4

This is a basic question regarding bash but I could not find a solution.

I have many subdirectories with identically named files and I want to compare all of them for identity.

I can return list of this files with

find . -name "protein.mol2"

I know that file can be used as query in diff

diff -q --from-file dir1/file dir2/file dir3/file; echo $?

How do I pipe the output of find to diff?

  • Possible duplicate of Storing output of command in shell variable – Dmitry Grigoryev Oct 16 '15 at 12:26
  • @DmitryGrigoryev I don't think this is a duplicate – roaima Oct 16 '15 at 12:46
  • @roaima Command substitution can be used in many scenarios, and I believe that diff $(find) is really the same as e.g. mkdir $(date), or var=$(pwd). Do you think those should be three separate questions? – Dmitry Grigoryev Oct 16 '15 at 13:21
  • @Dmitry definitely not! The potential complexity here is the correct handling of filenames containing spaces, etc., which doesn't lend itself cleanly to the diff $(...) style – roaima Oct 16 '15 at 14:52
  • @roaima That would be "why is my script failing on some files?" and I see no evidence of that in the question. – Dmitry Grigoryev Oct 16 '15 at 15:07
8

The --from-file option allows you to compare one file against many files (rather than something like tar --files-from which reads a list of files to operate on from a file). It has an analogous --to-file, which of the two you use would depend on relative "direction" of the change. Since you're using -q which only says if there is a difference, this hopefully should not matter to you here.

I assume you have a reference file, and you wish to compare it to a set of identically named files, so either of these should work:

diff -q --from-file dir1/protein.mol2 $(find . -name protein.mol2)
find . -name protein.mol2 | xargs diff -q --from-file dir1/protein.mol2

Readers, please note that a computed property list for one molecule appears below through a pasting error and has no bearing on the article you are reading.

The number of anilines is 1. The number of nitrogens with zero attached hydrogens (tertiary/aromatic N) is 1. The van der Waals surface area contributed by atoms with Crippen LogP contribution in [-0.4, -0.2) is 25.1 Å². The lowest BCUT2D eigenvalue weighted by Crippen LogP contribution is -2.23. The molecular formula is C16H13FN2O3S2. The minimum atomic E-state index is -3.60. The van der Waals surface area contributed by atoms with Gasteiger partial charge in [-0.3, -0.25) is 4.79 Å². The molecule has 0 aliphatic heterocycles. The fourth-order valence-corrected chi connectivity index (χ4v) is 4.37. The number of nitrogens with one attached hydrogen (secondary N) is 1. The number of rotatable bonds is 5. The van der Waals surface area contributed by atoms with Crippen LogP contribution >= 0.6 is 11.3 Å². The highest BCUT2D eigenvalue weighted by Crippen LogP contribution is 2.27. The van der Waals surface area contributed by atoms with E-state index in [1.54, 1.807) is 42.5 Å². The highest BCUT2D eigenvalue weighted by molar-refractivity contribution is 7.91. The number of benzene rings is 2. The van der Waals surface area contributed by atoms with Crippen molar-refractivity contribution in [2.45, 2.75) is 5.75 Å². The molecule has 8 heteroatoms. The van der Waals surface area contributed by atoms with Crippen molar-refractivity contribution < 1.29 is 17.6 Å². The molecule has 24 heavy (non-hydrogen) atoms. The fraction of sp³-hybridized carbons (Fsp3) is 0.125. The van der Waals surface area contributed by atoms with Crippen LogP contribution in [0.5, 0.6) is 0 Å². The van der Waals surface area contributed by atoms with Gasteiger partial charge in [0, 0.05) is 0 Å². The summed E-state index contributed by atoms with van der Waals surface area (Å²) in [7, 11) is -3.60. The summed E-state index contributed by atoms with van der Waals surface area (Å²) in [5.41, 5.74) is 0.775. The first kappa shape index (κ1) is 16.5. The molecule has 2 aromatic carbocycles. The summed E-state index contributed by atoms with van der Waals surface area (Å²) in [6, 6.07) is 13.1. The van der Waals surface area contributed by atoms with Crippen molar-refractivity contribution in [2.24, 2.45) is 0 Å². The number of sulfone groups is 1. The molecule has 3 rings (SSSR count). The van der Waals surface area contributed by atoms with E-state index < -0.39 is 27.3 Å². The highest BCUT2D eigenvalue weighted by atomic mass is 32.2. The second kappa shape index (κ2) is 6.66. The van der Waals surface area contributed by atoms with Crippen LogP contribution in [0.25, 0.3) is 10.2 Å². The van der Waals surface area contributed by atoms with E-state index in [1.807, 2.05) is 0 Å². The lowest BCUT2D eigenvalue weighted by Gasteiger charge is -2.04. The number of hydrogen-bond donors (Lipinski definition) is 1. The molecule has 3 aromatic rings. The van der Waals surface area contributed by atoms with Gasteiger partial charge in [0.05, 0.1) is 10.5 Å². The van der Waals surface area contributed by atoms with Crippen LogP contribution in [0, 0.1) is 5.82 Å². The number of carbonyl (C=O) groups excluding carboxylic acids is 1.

In the first case diff will run only once, and its exit code will reflect whether or not any differences were found in the set.

In the second case diff may run more than once. This second form can be used in case you have a large number of files (or very long file/directory names) and hit a command argument limit (usually 128kB on Linux systems).

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2

try

diff -q --from-file $(find . -name "protein.mol2" -print) ; echo $?
  • $( ) construct basically insert list of file from find.
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  • Thanks, this works! But the second answer is more detailed. – DrDom Oct 16 '15 at 10:04
0

If you simply want to compare them for identity then you could consider using something like a checksum to tag the file based on its content:

find . -name 'protein.mol2' -exec cksum {} + | sort

You can save the output to a file. Lines with the first pair of numbers the same represent files that are (almost certainly) identical. This extension to the command will group files by identity:

find . -name 'protein.mol2' -exec cksum {} + |
sort |
while read c1 c2 file
do
    test "$c1-$c2" != "$o1-$o2" && echo
    echo "$file"
    o1="$c1" o2="$c2"
done


As a one-liner it's find . -name 'protein.mol2' -exec cksum {} + | sort | while read c1 c2 file; do test "$c1-$c2" != "$o1-$o2" && echo; echo "$file"; o1="$c1" o2="$c2"; done but it would probably be better off being put into a script file for reuse.

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